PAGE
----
This riverside park features a tall man-made mound surrounded by a cluster of barrows offering views across southeast London.

This is Gallions Reach Park, an extension created in 2017 of an older park that was created on the site when the Thamesmead estate was built. The area is named for the Galyons, a 14th-century family who owned property along this stretch of the river, and there are various locations on both sides of the river named after it.

The dominant feature though is Gallions Hill. In fact, there’s a cluster of hills, all eyes are drawn to the mother hill that dominates the site. This is a man-made hill, made from recycled excavated material, so in design and construction, it’s very similar to Northala Fields in Northolt.

The tall conical mound was constructed from the rubble left over from the housing estate that surrounds it, which results in an end result that’s not just appealing, but also saved a lot of money in shipping all that rubble to a dump elsewhere.

A paved spiral path leads up to the top, although it’s clear that there are a few short-cut desire paths that were probably safer to use on a day other than one when it was pouring down with rain. There’s a sense of completeness though in following the spiral all the way to the top, and up here, some benches and compass marks in the floor tiling.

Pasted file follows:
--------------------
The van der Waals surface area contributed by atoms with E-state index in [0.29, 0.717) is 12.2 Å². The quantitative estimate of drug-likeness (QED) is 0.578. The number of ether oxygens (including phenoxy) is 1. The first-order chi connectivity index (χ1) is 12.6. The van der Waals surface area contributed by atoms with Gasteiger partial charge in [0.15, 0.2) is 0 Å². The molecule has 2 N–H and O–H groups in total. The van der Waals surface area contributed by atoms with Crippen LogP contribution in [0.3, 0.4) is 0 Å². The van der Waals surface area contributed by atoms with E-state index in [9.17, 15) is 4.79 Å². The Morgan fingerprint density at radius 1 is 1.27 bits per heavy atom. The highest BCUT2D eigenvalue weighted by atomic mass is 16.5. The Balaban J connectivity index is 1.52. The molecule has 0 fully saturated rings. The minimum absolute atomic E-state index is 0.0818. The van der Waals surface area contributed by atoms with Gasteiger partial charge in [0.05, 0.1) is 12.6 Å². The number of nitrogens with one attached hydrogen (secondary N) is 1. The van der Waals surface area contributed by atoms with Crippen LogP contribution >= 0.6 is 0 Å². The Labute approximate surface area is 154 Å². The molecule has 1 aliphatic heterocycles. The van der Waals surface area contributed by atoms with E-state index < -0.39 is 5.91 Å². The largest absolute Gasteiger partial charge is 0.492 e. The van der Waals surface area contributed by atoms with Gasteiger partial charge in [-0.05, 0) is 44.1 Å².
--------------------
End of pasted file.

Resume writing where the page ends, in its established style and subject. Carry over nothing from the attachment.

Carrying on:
Up here, the views reach across much of the area, even if frankly, there’s little that’s particularly exciting to look at. It’s not a tourist venue, but that’s part of the appeal, to see above the houses and industrial estates in a way that would never attract a visitor attraction. Especially on a cold windy wet December.

I would say that on a clear day the views would be far better of the City of London, and it looked like I could just about make out the Queen Elizabeth bridge at Dartford.

A smaller cluster of hills sits to one side, of which one, known as Lookout Hill is also easy to climb, and is lined with hedges and rough paths that are to my mind more enjoyable to climb up.

There’s a small children’s park as well, for those who prefer to stay closer to sea level.

A riverside sign says that the park was created from land left over from the Royal Arsenal, and was opened in 2017, although the land was already being planted and prepared back in 2012. The land is still owned by the housing developer who built the nearby homes, and just leased to Greenwich Council on a 21-year lease, albeit at a peppercorn rent.

The revamping of the area was carried out by Terrafirma, and while on a cold winter day the area was quite desolate, the park is filled with wildflowers in the summer months.

Access can be either from the housing estate, or in my case, as a pleasing diversion from a walk along the riverside.

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